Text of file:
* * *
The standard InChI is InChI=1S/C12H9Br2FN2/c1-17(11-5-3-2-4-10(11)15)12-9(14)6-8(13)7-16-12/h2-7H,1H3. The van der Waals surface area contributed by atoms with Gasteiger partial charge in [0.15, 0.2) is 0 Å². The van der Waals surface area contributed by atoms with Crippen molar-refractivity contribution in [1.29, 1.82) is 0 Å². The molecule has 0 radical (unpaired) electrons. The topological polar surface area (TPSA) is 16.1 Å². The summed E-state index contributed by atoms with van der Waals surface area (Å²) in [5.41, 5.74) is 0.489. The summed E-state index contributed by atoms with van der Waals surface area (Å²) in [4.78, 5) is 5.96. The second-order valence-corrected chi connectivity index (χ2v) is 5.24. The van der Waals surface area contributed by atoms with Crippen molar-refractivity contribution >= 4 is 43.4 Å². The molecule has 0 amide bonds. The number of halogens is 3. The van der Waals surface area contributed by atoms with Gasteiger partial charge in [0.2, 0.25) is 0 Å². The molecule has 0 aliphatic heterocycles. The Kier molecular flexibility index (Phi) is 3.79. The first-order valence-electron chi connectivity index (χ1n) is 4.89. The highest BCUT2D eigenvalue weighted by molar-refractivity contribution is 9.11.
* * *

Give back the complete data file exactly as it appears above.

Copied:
The standard InChI is InChI=1S/C12H9Br2FN2/c1-17(11-5-3-2-4-10(11)15)12-9(14)6-8(13)7-16-12/h2-7H,1H3. The van der Waals surface area contributed by atoms with Gasteiger partial charge in [0.15, 0.2) is 0 Å². The van der Waals surface area contributed by atoms with Crippen molar-refractivity contribution in [1.29, 1.82) is 0 Å². The molecule has 0 radical (unpaired) electrons. The topological polar surface area (TPSA) is 16.1 Å². The summed E-state index contributed by atoms with van der Waals surface area (Å²) in [5.41, 5.74) is 0.489. The summed E-state index contributed by atoms with van der Waals surface area (Å²) in [4.78, 5) is 5.96. The second-order valence-corrected chi connectivity index (χ2v) is 5.24. The van der Waals surface area contributed by atoms with Crippen molar-refractivity contribution >= 4 is 43.4 Å². The molecule has 0 amide bonds. The number of halogens is 3. The van der Waals surface area contributed by atoms with Gasteiger partial charge in [0.2, 0.25) is 0 Å². The molecule has 0 aliphatic heterocycles. The Kier molecular flexibility index (Phi) is 3.79. The first-order valence-electron chi connectivity index (χ1n) is 4.89. The highest BCUT2D eigenvalue weighted by molar-refractivity contribution is 9.11.